2.2 BC measurements
There are several available methods capable of measuring BC concentrations, and these methods can be classified into three categories. The first is the thermal–optical method, which uses a quartz filter to collect aerosols and thermally volatilizes aerosols in several temperature steps (Schauer et al., 2003). The signals of evolving carbon measured by thermal–optical transmission (TOT) or thermal–optical reflectance (TOR) can be converted to the concentration of BC (Chow et al., 1993, 2001). However, the time difference between sampling and detection, the impact of mineral dust, and the determination of the split between organic carbon (OC) and elemental carbon (EC, which is similar to BC) can cause deviations (C. Li et al., 2017; Schauer et al., 2003). The second category is the technique of the single particle soot photometer (SP2), which can quantify BC by laser-induced incandescence because BC is the predominant refractory absorbing aerosol that can be heated by an intense laser beam and emit significant thermal radiation (Stephens et al., 2003). This method measures the mass of BC in individual particles, but the accuracy depends on the selected calibration material (Schwarz et al., 2010; Laborde et al., 2012). Finally, the optical method measures the reduction in light intensity induced by BC aerosols collected on the sampling medium (Hansen et al., 1984; Petzold and Schonlinner, 2004). The Aethalometer is a widely used instrument based on the optical method that can provide real-time BC concentration measurements, but all filter-based optical methods exhibit loading effects that can lead to the underestimation of BC concentrations (Bond et al., 1999; Virkkula et al., 2007; Park et al., 2010; Hyvärinen et al., 2013; Drinovec et al., 2015). However, the newly developed Aethalometer model AE-33 uses a real-time loading effect compensation algorithm that can provide high-quality data, which are very helpful for the accurate determination of BC concentrations and source apportionment (Drinovec et al., 2015).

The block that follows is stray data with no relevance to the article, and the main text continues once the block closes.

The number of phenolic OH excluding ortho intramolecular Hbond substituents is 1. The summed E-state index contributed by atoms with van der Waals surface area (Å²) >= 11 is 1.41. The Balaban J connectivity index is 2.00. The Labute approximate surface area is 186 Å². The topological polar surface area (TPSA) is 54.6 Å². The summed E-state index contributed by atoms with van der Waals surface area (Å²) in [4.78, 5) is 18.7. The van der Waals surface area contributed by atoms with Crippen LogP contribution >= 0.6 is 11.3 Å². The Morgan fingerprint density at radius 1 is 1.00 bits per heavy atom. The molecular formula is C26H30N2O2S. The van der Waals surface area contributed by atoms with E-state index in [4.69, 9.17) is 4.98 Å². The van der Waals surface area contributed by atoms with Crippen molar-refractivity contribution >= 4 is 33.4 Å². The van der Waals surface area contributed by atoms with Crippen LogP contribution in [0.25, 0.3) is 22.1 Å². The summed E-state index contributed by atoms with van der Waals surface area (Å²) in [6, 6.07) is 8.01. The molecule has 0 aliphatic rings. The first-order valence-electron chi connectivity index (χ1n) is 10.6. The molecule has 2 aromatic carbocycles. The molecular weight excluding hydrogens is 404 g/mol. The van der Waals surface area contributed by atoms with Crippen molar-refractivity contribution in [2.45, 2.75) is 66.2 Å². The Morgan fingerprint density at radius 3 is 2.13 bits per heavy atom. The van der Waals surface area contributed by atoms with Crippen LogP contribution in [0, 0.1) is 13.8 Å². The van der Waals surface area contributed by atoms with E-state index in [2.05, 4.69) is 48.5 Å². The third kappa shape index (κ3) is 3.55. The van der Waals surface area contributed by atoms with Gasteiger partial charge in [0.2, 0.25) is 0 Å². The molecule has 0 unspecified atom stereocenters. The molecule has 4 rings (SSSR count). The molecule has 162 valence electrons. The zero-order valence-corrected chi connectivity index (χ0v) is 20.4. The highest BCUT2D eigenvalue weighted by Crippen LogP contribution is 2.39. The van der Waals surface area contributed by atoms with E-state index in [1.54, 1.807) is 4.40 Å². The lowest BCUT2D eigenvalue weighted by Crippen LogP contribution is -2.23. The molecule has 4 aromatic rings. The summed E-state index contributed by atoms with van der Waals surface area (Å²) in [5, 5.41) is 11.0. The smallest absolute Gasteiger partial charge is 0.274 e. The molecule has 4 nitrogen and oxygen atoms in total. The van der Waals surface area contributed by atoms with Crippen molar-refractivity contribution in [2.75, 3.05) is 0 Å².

Therefore, the airborne BC concentrations at QOMS were monitored by the new Aethalometer model AE-33 (Magee Scientific Corporation, USA). The instrument was placed in an indoor room with an inlet installed at approximately 3 m above the ground level and was operated at an airflow rate of 4 L min−1 with a 1 min time resolution. AE-33 has seven fixed wavelengths (i.e., 370, 470, 520, 590, 660, 880 and 950 nm), which can acquire the BC concentration according to the light absorption and attenuation characteristics from the different wavelengths (Hansen et al., 1984; Drinovec et al., 2015). Generally, the BC concentration measured at 880 nm is used as the actual BC concentration in the atmosphere, as the absorption of other types of aerosols is greatly reduced in this wavelength (Sandradewi et al., 2008a, b; Fialho et al., 2005; Yang et al., 2009; Drinovec et al., 2015). Compared to previous Aethalometer models, the AE-33 uses dual-spot measurements and a real-time calculation of the “loading compensation parameter”, which can compensate for the “spot loading effect” and obtain high-quality BC concentrations (Drinovec et al., 2015). The main structure of this algorithm is as follows:
where BC (reported) is the uncompensated BC concentration; BC (zero loading) is the desired ambient BC value that would be obtained in the absence of any loading effect; k is the loading effect compensation parameter; I and I0 are the light intensity of the measurement spot and reference spot; and ATN is the attenuation of light through filter tape. The BC component of the aerosols is analyzed on two parallel spots, which are drawn from the same input stream in AE-33 but are collected at different rates of accumulation. This means that we can obtain different ATN but the same loading parameter k (Drinovec et al., 2015). Combining Eqs. (3) and (4), the compensation parameter k and the desired value of BC compensated back to zero loading can be calculated. Based on the dual-spot technology, the new real-time compensation algorithm allows extrapolation to zero loading and obtains the accurate BC concentration (Drinovec et al., 2015; Crenn et al., 2015; Zhu et al., 2017). Previous studies have evaluated the real-time compensation algorithm of dual-spot Aethalometer model AE-33 and indicated that AE-33 agrees well with the post-processed loading effect compensated data obtained using earlier Aethalometer models and other filter-based absorption photometers, implying the effective performance of this new algorithm (Drinovec et al., 2015; Rajesh and Ramachandran, 2018).